MUR­RAY WANTS HIS MOJO BACK

World No 1 strug­gling to stay mo­ti­vated af­ter dip in form

New Straits Times - - Sport -

PARIS

BRI­TAIN’S Andy Mur­ray, who has suf­fered a dip in form this year, said on Wed­nes­day it had been hard at times for him to stay mo­ti­vated since he be­came world number one last year.

Ap­pear­ing at a pro­mo­tional event in Paris with French Olympic judo cham­pion Teddy Riner, who has dom­i­nated the men’s +100kg cat­e­gory in his sport for years, Mur­ray praised Riner’s mo­ti­va­tion to stay at the top for so long.

“I got to number one in the world at the end of last year and there’s been some times this year where it has been dif­fi­cult to keep up the mo­ti­va­tion and set new goals,” Mur­ray said.

With the French Open start­ing on Sun­day, three-time grand slam win­ner Mur­ray looks a pale imi­ta­tion of the player who won his last 24 matches of 2016 to knock No­vak Djokovic off his pedestal and seize power in men’s ten­nis.

Not since Pete Sam­pras in 1999 has a world number one had a worse start to a year, with Mur­ray’s win per­cent­age at a fairly mod­est 70.8 per cent.

The Scot said the last few months had been dif­fi­cult and he had had some prob­lems with his el­bow early in the year.

“But over the last seven, eight years of my ca­reer I al­ways wanted to per­form my best and play my best ten­nis at the grand slams and that’s still the case now,” he said.

“I al­ways feel ex­tra mo­ti­va­tion when I come to a slam even if I have been play­ing badly,” added Mur­ray, who said he hoped for a good tour­na­ment in Paris.

How­ever, in re­sponse to a journalist’s ques­tion, he said it was far from be­ing the most dif­fi­cult pe­riod of his ca­reer.

“No, I am ranked number one in the world. I have been in worse po­si­tions than this. When I had my back surgery it was very dif­fi­cult for me.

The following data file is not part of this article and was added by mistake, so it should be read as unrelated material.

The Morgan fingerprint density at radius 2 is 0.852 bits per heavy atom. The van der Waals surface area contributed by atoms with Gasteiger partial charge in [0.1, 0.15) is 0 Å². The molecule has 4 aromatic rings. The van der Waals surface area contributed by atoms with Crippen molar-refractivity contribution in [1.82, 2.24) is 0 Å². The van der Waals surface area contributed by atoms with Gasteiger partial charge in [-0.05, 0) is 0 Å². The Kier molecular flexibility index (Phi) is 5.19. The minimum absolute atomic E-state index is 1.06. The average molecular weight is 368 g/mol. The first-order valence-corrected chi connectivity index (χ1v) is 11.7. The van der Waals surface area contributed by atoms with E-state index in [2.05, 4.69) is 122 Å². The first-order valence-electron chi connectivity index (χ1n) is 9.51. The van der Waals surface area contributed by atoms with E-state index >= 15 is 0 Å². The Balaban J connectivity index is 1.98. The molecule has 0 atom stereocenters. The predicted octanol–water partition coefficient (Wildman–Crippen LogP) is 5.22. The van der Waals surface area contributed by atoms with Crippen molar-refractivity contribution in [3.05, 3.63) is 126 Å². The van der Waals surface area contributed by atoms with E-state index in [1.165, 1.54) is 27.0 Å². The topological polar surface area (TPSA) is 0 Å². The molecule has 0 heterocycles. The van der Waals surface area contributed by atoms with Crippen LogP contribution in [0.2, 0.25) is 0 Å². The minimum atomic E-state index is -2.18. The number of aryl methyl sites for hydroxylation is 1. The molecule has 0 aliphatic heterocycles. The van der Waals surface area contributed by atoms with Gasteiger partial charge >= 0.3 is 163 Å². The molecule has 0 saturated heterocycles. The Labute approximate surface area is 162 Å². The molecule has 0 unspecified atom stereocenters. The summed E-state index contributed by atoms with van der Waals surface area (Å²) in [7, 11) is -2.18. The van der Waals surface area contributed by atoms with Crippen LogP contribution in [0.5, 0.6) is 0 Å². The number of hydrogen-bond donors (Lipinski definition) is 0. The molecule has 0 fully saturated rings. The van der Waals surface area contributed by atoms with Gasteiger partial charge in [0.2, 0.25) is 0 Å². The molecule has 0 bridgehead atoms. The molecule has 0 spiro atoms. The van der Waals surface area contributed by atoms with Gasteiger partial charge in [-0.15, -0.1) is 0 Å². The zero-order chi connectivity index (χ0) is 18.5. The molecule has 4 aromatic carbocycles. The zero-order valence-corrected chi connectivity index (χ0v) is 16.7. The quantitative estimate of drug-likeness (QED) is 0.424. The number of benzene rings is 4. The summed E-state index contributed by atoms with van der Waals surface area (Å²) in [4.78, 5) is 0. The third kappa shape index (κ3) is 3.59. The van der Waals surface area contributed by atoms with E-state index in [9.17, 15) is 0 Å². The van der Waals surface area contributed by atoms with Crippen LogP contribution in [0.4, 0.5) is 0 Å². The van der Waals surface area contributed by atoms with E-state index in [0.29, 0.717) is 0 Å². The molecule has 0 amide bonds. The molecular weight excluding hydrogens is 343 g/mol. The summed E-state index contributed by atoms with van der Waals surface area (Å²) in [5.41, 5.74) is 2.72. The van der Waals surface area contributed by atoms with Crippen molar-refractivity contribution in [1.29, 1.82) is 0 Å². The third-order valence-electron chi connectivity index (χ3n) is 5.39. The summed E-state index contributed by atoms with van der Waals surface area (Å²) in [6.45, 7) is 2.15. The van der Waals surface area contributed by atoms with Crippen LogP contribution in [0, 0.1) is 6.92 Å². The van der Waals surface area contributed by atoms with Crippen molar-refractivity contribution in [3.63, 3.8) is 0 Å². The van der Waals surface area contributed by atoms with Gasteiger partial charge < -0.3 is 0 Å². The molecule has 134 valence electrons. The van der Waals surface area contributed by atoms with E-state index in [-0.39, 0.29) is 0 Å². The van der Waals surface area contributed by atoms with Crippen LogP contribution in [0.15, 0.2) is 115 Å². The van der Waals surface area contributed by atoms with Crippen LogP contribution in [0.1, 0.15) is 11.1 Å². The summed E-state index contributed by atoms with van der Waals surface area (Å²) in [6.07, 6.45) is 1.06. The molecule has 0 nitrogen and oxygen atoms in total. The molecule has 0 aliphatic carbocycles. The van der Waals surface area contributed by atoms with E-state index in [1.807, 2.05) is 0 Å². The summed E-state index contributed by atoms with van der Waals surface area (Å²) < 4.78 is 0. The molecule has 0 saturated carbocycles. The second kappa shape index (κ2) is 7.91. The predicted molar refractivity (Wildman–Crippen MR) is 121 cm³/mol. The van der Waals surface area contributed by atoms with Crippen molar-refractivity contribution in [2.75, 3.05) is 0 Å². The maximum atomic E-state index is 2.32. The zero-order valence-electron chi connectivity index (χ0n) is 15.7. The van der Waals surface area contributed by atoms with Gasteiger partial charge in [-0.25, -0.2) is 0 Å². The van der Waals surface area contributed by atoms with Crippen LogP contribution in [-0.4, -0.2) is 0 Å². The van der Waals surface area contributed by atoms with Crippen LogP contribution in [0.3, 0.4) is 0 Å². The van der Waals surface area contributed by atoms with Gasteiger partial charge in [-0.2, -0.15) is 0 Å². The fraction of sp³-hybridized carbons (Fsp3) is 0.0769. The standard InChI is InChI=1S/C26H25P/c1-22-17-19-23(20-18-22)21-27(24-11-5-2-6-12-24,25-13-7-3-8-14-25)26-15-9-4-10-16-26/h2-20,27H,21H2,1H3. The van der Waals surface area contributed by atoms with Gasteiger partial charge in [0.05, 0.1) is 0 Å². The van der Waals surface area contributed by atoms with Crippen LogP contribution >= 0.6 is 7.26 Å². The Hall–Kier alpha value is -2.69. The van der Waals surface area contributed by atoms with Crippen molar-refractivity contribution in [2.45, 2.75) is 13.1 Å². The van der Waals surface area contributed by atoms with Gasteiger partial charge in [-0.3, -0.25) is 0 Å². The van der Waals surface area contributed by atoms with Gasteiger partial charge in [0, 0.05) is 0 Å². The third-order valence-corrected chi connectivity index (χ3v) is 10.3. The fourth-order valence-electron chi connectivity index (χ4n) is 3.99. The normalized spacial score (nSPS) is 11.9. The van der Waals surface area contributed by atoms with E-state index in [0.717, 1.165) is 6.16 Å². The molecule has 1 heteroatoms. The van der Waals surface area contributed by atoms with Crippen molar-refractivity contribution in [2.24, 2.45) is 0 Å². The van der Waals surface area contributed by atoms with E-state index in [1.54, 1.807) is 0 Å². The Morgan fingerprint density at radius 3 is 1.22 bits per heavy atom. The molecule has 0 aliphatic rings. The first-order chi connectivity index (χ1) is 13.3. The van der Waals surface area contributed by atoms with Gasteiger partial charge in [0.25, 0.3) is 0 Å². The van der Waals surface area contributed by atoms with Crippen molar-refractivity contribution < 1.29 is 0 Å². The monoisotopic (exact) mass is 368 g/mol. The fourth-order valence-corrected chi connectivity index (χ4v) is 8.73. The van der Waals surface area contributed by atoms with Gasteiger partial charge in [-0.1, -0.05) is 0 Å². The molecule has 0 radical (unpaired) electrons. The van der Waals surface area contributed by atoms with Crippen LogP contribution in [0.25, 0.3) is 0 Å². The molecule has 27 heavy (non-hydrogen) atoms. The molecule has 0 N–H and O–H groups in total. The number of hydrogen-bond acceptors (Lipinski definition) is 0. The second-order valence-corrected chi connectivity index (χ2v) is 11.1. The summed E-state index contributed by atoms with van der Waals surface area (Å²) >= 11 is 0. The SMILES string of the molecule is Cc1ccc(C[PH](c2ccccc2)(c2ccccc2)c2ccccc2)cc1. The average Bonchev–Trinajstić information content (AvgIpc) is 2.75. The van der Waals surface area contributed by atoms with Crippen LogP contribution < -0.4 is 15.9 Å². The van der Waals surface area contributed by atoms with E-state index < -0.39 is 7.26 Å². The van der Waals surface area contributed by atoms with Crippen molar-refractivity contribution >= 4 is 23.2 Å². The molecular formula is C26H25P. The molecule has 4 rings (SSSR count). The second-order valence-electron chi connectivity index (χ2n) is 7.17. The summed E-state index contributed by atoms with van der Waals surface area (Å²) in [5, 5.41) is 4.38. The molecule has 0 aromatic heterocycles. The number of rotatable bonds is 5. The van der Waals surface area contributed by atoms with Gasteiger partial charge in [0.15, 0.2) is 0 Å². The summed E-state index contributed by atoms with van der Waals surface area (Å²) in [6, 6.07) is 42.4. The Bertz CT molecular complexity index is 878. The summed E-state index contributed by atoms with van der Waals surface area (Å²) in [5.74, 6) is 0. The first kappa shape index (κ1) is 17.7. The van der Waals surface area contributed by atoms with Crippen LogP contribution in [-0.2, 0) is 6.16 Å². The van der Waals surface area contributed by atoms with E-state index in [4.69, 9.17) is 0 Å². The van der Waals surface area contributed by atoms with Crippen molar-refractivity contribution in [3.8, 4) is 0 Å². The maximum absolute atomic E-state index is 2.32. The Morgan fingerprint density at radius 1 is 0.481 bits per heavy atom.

“There were times when I was younger when I was strug­gling a lot more than now,” he said.

“The last few months have been dif­fi­cult but I be­lieve I will turn it around and I hope it starts here in Paris,” added the Scot, who has never won the French Open but did reach last year’s fi­nal where he lost to Djokovic in four sets.

With Mur­ray turn­ing 30 ear­lier this month, the top five male ten­nis play­ers in the world are now at that age or over.

Mur­ray said he was “a lit­tle bit” sur­prised that no younger play­ers had bro­ken through.

“I think last year a lot of peo­ple were maybe ex­pect­ing that to start hap­pen­ing be­cause Roger (Fed­erer) and Rafa (Nadal) both had quite se­ri­ous in­juries last year but both of them have come back ex­tremely well this year,” he said.

“The way ten­nis has been go­ing the last 10, 12 years or so, it has looked like play­ers are start­ing to play bet­ter as they get older,” he said.

“I am sure the younger play­ers will break through very shortly but, hope­fully, I still have a few more years in the top few spots in the rank­ings,” he said. Reuters

“But over the last seven, eight years of my ca­reer I al­ways wanted to per­form my best and play my best ten­nis at the grand slams and that’s still the case now.”

REUTERS PIC

Andy Mur­ray plays a shot to Fabio Fognini in the Rome Masters on May 16.

AP PIC

Pe­tra Kvi­tova makes a state­ment to the me­dia on Dec 23, 2016 af­ter fight­ing off a knife at­tack that in­jured her left hand.

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